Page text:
Law guide: Complaints and disputes

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Making a complaint

Making a complaint

If you have a complaint about a rail service or journey, you must first complain directly to the responsible train operator.

Initial contact

When you first encounter a problem, try to contact someone as soon as possible. You should speak to a staff member on board the train or at your departure or destination station.

Always make sure you complain to the correct train operating company. You can find each company's contact details on the National Rail Enquires website.

In Northern Ireland, you can find contact details for complaints directly to the rail company on the Translink website.

What to do next

If you still want to complain or if you want to request for vouchers or refunds, go to the station in question or to the customer services department of the relevant train operator.

To get a refund, you'll need to give proof of purchase. Therefore, you should enclose a copy of your ticket or any other proof of purchase (e.g. a credit card receipt). It's recommended that you keep a photocopy of all documentation you send, together with proof of postage – you can get a Certificate of Posting at the post office counter when you post your letter.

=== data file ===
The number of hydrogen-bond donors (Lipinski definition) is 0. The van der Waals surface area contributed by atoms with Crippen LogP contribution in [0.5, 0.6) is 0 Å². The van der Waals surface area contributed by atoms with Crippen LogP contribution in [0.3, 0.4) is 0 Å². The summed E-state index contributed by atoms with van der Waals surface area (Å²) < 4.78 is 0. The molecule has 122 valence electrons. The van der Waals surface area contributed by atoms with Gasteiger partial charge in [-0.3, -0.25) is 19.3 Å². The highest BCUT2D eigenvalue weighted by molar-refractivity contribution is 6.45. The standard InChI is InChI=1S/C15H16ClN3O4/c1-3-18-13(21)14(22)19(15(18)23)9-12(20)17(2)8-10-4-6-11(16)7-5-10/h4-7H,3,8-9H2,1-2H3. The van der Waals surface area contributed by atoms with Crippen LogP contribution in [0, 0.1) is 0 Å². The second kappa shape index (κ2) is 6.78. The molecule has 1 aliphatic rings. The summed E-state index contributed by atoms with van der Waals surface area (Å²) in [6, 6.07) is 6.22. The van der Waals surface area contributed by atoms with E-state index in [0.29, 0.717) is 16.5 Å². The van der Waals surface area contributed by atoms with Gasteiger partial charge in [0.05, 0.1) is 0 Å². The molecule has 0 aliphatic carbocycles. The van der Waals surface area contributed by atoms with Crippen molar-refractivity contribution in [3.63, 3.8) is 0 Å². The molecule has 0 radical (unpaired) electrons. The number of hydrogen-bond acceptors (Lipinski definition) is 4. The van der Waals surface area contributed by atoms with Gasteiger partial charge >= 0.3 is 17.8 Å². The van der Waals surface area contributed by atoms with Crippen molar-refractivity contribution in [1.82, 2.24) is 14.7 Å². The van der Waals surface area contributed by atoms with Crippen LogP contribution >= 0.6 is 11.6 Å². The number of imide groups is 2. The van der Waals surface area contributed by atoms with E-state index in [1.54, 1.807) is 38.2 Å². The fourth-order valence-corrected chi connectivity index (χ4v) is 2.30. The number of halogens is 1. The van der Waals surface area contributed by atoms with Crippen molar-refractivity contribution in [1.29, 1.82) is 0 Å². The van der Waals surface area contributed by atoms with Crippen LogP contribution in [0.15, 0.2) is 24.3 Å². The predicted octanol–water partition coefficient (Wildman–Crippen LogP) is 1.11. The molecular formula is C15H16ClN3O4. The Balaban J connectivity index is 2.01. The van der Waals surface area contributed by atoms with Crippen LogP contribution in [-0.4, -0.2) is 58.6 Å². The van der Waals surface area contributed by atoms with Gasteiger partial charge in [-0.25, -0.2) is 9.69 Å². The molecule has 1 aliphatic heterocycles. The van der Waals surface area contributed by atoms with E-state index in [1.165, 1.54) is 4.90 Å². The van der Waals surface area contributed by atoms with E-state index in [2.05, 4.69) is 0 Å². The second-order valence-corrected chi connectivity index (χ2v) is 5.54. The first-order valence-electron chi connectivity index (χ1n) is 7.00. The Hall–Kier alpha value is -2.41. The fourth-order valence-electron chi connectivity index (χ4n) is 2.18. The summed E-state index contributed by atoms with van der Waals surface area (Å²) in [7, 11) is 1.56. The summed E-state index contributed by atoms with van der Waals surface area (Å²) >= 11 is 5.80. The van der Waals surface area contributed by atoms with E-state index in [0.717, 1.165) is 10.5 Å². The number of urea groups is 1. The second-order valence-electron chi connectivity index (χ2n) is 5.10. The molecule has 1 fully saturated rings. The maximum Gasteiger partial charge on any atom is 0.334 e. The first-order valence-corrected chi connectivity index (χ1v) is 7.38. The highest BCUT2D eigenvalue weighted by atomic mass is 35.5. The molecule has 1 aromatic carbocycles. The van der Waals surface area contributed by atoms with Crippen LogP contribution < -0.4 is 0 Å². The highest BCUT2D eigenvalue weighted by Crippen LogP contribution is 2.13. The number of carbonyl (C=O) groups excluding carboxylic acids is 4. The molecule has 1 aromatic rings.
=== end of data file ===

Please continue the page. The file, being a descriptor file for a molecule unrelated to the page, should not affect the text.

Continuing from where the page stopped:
Receiving compensation

The amount of compensation is determined by the National Rail Conditions of Travel or each train operator's Passenger Charter (see each individual train operator's website for details of their charter).

If a delay or cancellation wasn't within the operator's control, there is no requirement for it to make an offer of compensation.

See Problems with UK train services for further details.

Taking the matter further

If you're still unhappy with the train operator's response, you can ask Transport Focus to follow it up.

Transport Focus is an independent consumer watchdog dealing with journeys taken by road, rail, bus, coach and tram (but not London Underground). It can independently review your complaint and judge if it was handled appropriately. If it feels that the train company could have done more, it can make a representation to the company on your behalf.

The General Consumer Council, an independent body for consumers, will do the same in Northern Ireland.

Visit Transport Focus or the Consumer Council for more details and contact information.

Complaints involving injuries

If you have a complaint about an injury you got while on board a train or at a station, it's vital that you contact someone connected with the train or station as soon as possible. If the incident was the train company's fault or the fault of the company that operates the station, then get legal advice.

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